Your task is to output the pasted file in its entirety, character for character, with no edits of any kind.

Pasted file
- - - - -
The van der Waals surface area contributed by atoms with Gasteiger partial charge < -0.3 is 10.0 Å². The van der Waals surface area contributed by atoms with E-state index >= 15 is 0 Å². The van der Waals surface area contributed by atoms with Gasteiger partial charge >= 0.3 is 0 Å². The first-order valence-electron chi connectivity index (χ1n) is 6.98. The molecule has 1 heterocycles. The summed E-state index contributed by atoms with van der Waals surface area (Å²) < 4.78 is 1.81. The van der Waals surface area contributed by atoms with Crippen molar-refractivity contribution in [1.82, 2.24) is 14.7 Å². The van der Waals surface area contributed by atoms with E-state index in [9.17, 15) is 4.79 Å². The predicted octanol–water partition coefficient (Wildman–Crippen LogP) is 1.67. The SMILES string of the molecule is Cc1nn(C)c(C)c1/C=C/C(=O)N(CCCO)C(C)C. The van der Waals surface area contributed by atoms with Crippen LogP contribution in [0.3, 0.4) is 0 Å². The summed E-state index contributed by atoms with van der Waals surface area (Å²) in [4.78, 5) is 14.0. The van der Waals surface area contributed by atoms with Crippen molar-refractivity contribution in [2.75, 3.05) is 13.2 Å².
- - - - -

The van der Waals surface area contributed by atoms with Gasteiger partial charge < -0.3 is 10.0 Å². The van der Waals surface area contributed by atoms with E-state index >= 15 is 0 Å². The van der Waals surface area contributed by atoms with Gasteiger partial charge >= 0.3 is 0 Å². The first-order valence-electron chi connectivity index (χ1n) is 6.98. The molecule has 1 heterocycles. The summed E-state index contributed by atoms with van der Waals surface area (Å²) < 4.78 is 1.81. The van der Waals surface area contributed by atoms with Crippen molar-refractivity contribution in [1.82, 2.24) is 14.7 Å². The van der Waals surface area contributed by atoms with E-state index in [9.17, 15) is 4.79 Å². The predicted octanol–water partition coefficient (Wildman–Crippen LogP) is 1.67. The SMILES string of the molecule is Cc1nn(C)c(C)c1/C=C/C(=O)N(CCCO)C(C)C. The van der Waals surface area contributed by atoms with Crippen LogP contribution in [0.3, 0.4) is 0 Å². The summed E-state index contributed by atoms with van der Waals surface area (Å²) in [4.78, 5) is 14.0. The van der Waals surface area contributed by atoms with Crippen molar-refractivity contribution in [2.75, 3.05) is 13.2 Å².